intfaclim if true maxima will give up factorization of integers if no factor is found after trial divisions and Pollard's rho method. If set to false (this is the case when the user calls factor explicitly), complete factorization of the integer will be attempted. The user's setting of intfaclim is used for internal calls to factor. Thus, intfaclim may be reset to prevent Maxima from taking an inordinately long time factoring large integers.

Examples:

(%i1) factor (2^63 - 1);
                    2
(%o1)              7  73 127 337 92737 649657
(%i2) factor (-8*y - 4*x + z^2*(2*y + x));
(%o2)               (2 y + x) (z - 2) (z + 2)
(%i3) -1 - 2*x - x^2 + y^2 + 2*x*y^2 + x^2*y^2;
                2  2        2    2    2
(%o3)          x  y  + 2 x y  + y  - x  - 2 x - 1
(%i4) block ([dontfactor: [x]], factor (%/36/(1 + 2*y + y^2)));
                       2
                     (x  + 2 x + 1) (y - 1)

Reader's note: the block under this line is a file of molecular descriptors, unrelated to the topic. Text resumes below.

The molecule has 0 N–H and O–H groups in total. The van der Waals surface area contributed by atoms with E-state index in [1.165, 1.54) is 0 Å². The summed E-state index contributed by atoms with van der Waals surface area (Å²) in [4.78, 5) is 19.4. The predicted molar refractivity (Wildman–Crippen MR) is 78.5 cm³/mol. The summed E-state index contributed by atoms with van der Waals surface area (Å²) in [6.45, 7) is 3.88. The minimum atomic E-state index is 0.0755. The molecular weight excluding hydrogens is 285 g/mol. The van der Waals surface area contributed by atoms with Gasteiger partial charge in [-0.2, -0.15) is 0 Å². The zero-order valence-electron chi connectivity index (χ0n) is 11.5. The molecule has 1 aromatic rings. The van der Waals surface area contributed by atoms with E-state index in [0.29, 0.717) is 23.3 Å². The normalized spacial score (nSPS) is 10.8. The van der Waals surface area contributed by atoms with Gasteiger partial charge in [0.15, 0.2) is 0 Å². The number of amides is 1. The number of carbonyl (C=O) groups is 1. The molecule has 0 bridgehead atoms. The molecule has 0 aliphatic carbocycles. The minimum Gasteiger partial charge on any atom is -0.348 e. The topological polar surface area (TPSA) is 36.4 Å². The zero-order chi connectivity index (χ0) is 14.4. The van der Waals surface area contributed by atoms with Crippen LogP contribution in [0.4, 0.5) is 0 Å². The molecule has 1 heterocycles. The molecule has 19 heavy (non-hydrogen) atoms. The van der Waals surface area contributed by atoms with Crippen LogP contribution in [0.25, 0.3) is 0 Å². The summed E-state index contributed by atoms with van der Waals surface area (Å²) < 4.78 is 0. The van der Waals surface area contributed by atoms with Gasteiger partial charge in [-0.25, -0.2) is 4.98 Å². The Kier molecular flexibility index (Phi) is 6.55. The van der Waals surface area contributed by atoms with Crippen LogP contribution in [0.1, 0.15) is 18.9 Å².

(%o4)                ----------------------
                           36 (y + 1)
(%i5) factor (1 + %e^(3*x));
                      x         2 x     x
(%o5)              (%e  + 1) (%e    - %e  + 1)
(%i6) factor (1 + x^4, a^2 - 2);
                    2              2
(%o6)             (x  - a x + 1) (x  + a x + 1)
(%i7) factor (-y^2*z^2 - x*z^2 + x^2*y^2 + x^3);
                       2
(%o7)              - (y  + x) (z - x) (z + x)
(%i8) (2 + x)/(3 + x)/(b + x)/(c + x)^2;
                             x + 2
(%o8)               ------------------------
                                           2